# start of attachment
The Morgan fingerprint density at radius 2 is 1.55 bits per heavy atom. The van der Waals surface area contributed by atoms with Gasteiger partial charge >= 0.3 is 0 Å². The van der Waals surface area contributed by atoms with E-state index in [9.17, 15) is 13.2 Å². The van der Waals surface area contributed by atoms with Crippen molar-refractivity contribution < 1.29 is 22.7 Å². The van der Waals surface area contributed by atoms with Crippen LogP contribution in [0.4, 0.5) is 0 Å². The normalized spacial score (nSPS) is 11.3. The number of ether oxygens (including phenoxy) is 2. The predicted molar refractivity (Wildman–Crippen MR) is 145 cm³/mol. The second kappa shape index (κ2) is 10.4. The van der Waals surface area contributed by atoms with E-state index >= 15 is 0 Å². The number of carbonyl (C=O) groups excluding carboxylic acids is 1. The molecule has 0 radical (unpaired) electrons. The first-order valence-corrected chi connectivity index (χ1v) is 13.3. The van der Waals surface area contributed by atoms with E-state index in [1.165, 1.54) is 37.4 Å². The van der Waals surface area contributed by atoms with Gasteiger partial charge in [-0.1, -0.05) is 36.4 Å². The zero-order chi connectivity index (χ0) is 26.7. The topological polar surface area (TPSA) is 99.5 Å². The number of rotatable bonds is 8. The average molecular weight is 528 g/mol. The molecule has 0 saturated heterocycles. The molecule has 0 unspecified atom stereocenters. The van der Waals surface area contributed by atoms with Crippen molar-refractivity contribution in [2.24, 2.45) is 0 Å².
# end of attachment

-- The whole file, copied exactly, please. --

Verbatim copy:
The Morgan fingerprint density at radius 2 is 1.55 bits per heavy atom. The van der Waals surface area contributed by atoms with Gasteiger partial charge >= 0.3 is 0 Å². The van der Waals surface area contributed by atoms with E-state index in [9.17, 15) is 13.2 Å². The van der Waals surface area contributed by atoms with Crippen molar-refractivity contribution < 1.29 is 22.7 Å². The van der Waals surface area contributed by atoms with Crippen LogP contribution in [0.4, 0.5) is 0 Å². The normalized spacial score (nSPS) is 11.3. The number of ether oxygens (including phenoxy) is 2. The predicted molar refractivity (Wildman–Crippen MR) is 145 cm³/mol. The second kappa shape index (κ2) is 10.4. The van der Waals surface area contributed by atoms with E-state index >= 15 is 0 Å². The number of carbonyl (C=O) groups excluding carboxylic acids is 1. The molecule has 0 radical (unpaired) electrons. The first-order valence-corrected chi connectivity index (χ1v) is 13.3. The van der Waals surface area contributed by atoms with E-state index in [1.165, 1.54) is 37.4 Å². The van der Waals surface area contributed by atoms with Gasteiger partial charge in [-0.1, -0.05) is 36.4 Å². The zero-order chi connectivity index (χ0) is 26.7. The topological polar surface area (TPSA) is 99.5 Å². The number of rotatable bonds is 8. The average molecular weight is 528 g/mol. The molecule has 0 saturated heterocycles. The molecule has 0 unspecified atom stereocenters. The van der Waals surface area contributed by atoms with Crippen molar-refractivity contribution in [2.24, 2.45) is 0 Å².